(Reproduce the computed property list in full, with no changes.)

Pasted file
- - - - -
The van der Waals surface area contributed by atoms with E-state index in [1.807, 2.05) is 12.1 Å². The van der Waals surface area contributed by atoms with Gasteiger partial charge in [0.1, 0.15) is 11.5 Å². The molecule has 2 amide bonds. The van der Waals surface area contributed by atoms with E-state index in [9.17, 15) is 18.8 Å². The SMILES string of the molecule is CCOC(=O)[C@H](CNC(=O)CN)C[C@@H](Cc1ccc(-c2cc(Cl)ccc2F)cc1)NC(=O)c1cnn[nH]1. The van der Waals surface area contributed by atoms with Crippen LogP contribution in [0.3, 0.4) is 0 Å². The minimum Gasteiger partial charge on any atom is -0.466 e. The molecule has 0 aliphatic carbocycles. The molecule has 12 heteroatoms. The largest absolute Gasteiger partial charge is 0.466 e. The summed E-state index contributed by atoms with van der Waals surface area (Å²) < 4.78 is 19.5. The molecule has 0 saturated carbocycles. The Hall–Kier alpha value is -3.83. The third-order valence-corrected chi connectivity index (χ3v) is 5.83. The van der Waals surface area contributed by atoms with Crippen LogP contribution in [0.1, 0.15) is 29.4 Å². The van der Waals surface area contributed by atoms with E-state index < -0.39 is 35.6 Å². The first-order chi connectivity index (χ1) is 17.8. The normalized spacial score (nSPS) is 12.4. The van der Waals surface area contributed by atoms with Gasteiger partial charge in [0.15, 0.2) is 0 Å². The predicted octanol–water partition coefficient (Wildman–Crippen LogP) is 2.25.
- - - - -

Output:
The van der Waals surface area contributed by atoms with E-state index in [1.807, 2.05) is 12.1 Å². The van der Waals surface area contributed by atoms with Gasteiger partial charge in [0.1, 0.15) is 11.5 Å². The molecule has 2 amide bonds. The van der Waals surface area contributed by atoms with E-state index in [9.17, 15) is 18.8 Å². The SMILES string of the molecule is CCOC(=O)[C@H](CNC(=O)CN)C[C@@H](Cc1ccc(-c2cc(Cl)ccc2F)cc1)NC(=O)c1cnn[nH]1. The van der Waals surface area contributed by atoms with Crippen LogP contribution in [0.3, 0.4) is 0 Å². The minimum Gasteiger partial charge on any atom is -0.466 e. The molecule has 0 aliphatic carbocycles. The molecule has 12 heteroatoms. The largest absolute Gasteiger partial charge is 0.466 e. The summed E-state index contributed by atoms with van der Waals surface area (Å²) < 4.78 is 19.5. The molecule has 0 saturated carbocycles. The Hall–Kier alpha value is -3.83. The third-order valence-corrected chi connectivity index (χ3v) is 5.83. The van der Waals surface area contributed by atoms with Crippen LogP contribution in [0.1, 0.15) is 29.4 Å². The van der Waals surface area contributed by atoms with E-state index < -0.39 is 35.6 Å². The first-order chi connectivity index (χ1) is 17.8. The normalized spacial score (nSPS) is 12.4. The van der Waals surface area contributed by atoms with Gasteiger partial charge in [0.15, 0.2) is 0 Å². The predicted octanol–water partition coefficient (Wildman–Crippen LogP) is 2.25.